Iran to consider halt of 20% uranium enrichment

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Iran's Foreign Ministry spokesman Ramin Mehmanparast said Sunday that Iran will consider halt of 20 percent uranium enrichment if the West recognizes its "civilian" nuclear program, according to the official IRNA news agency reported.

Iranian President Mahmoud Ahmadinejad, center, visits the Natanz Uranium Enrichment Facility some 200 miles (322 kilometers) south of the capital Tehran, Iran. [Xinhua]

Iranian President Mahmoud Ahmadinejad, center, visits the Natanz Uranium Enrichment Facility some 200 miles (322 kilometers) south of the capital Tehran, Iran. [Xinhua] 

"If the Western governments acknowledge the civilian nature of Iranian nuclear program and ask for halting the 20 percent (nuclear) enrichment, Iran will consider their request," the report quoted Mehmanparast as saying.

Mehmanparast said that the Non-Proliferation Treaty (NPT) is the basis for Iran's nuclear talks with the UN Security Council's five permanent members plus Germany, IRNA reported.

"Iran has been a signatory to NPT and signed the treaty in the early stages of its emergence," Mehmanparast was quoted as saying when speaking about Iran's talks with the United States, Britain, France, Russia and China plus Germany, known as P5+1.

The spokesman said that the Islamic republic never wants to militarize its national nuclear program and regards uranium enrichment for civilian use as its legitimate rights.

However, a senior Iranian cleric said on Friday that the Islamic republic would not give up its right to producing enriched uranium to a purity level of 20 percent.

Ayatollah Ahmad Khatami, Tehran's Friday prayer's leader, made the remarks in a sermon at the University of Tehran one day after Iran and the six world powers held a new round of talks in the Iraqi capital of Baghdad.

The Baghdad talks were concluded Thursday with a plan to hold another round of talks in Moscow on June 18-19.

On Sunday, a senior Iranian lawmaker said the agreement between Iran and the P5+1 to hold more talks in Moscow is a step forward, Iran's Press TV reported.

"That the negotiations are to be continued in Moscow simply means talks have been positive," Alaeddin Boroujerdi was quoted as saying.

"If the talks had faced a serious and fundamental problem, they would have reached an impasse and stalled," he said.

Boroujerdi expressed hope that the upcoming round of talks would lead to a "logical agreement" that satisfies both parties, according to the report.

On Sunday, the semi-official Fars news agency reported that Iran's chief nuclear negotiator Saeed Jalili has expressed pleasure in his talks with the representatives of the P5+1 in Baghdad, and has said the negotiations modified the world powers' stances.

"Naturally, the Baghdad negotiations were highly effective in modifying the positions of the P5+1," Jalili told Fars.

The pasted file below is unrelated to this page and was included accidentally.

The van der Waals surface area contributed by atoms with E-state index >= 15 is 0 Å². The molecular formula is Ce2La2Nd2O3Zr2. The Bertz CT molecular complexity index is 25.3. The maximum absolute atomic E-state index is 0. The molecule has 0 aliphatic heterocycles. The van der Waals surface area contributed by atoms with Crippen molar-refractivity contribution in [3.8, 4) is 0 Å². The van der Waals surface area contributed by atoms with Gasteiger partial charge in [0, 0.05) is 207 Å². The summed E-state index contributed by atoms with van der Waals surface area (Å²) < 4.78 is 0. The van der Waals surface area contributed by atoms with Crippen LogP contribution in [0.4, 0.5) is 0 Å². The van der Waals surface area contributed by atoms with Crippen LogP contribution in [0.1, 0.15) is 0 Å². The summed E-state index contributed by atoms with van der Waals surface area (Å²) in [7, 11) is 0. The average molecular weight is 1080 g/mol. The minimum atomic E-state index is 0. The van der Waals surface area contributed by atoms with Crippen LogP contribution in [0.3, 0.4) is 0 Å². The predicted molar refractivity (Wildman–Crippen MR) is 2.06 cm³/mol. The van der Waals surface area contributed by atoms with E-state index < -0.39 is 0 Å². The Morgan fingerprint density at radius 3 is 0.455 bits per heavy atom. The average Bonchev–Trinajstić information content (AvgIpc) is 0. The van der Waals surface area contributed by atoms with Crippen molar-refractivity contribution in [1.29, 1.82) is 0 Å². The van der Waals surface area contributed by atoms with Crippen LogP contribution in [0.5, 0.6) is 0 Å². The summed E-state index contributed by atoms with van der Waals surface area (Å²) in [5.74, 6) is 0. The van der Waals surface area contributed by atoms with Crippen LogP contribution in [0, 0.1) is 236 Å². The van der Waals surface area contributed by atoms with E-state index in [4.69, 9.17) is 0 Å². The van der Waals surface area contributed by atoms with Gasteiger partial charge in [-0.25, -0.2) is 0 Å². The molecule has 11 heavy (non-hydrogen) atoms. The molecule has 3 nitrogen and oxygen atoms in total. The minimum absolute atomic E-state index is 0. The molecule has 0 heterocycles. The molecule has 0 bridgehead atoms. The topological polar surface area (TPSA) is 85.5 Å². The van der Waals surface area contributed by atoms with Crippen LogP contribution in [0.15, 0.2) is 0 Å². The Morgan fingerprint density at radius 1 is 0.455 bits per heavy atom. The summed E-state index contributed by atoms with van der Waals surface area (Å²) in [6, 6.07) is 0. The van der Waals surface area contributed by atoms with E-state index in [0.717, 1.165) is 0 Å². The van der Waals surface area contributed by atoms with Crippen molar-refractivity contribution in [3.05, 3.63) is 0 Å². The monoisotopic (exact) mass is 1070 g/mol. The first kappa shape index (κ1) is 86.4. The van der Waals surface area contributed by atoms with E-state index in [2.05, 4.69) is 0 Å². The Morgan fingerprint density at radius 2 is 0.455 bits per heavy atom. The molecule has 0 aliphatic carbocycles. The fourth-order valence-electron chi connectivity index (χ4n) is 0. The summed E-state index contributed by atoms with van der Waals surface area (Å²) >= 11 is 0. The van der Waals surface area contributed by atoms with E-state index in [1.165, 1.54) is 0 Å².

As for the recent report of UN nuclear watchdog on Iran's nuclear program, Iran's Ambassador to the International Atomic Energy Agency (IAEA) Ali-Asghar Soltanieh criticized on Saturday the Western media "attempts to politicize a normal technical issue " about Tehran's "nuclear energy program."

Soltanieh criticized Western media hype and said "as mentioned in the IAEA report, the issue is a normal technical subject that is being investigated by experts."

According to a report obtained by media on Friday, the IAEA said in its latest report on Iranian nuclear issue that its inspectors have detected traces of up to 27-percent-purity enriched uranium in the country's Fordow nuclear fuel enrichment plant.

According to the report, Iran indicated that the production of such particles "above the target value" may happen for technical reasons beyond the operator's control.

Head of the Atomic Energy Organization of Iran Fereidoon Abbasi said Saturday that the insistence of the IAEA on visiting Iran's military site of Parchin is due to the pressure mounted by "certain countries."

Iran has not been convinced and "no documents or reason has been presented to us" to persuade us to arrange a visit to Parchin military site, Abbasi was quoted as saying.

Last week, Yukiya Amano, Director General of the IAEA, said that an agreement on probing suspected work of Iran's controversial nuclear program was expected to be signed soon.

"There was an important development on the structured approach document on which we have been working since January," Amano told reporters at Vienna's airport after returning from his one-day trip to Tehran where he held talks with Saeed Jalili.

Amano said the decision was made to reach agreement on the mechanics of giving the IAEA access to sites, scientists and documents it hopes to inspect to address international concerns over the country's nuclear activities.

One priority issue for the IAEA in recent talks with Iran is the agency's demand for access to Iran's Parchin military site southeast of Tehran.

Media said the IAEA has received reports that Iran had tested explosives which could be used to set off a nuclear charge.

Iran denied such reports and insisted that access to Parchin would only be granted if Iran and the IAEA agree on certain conditions and steps.

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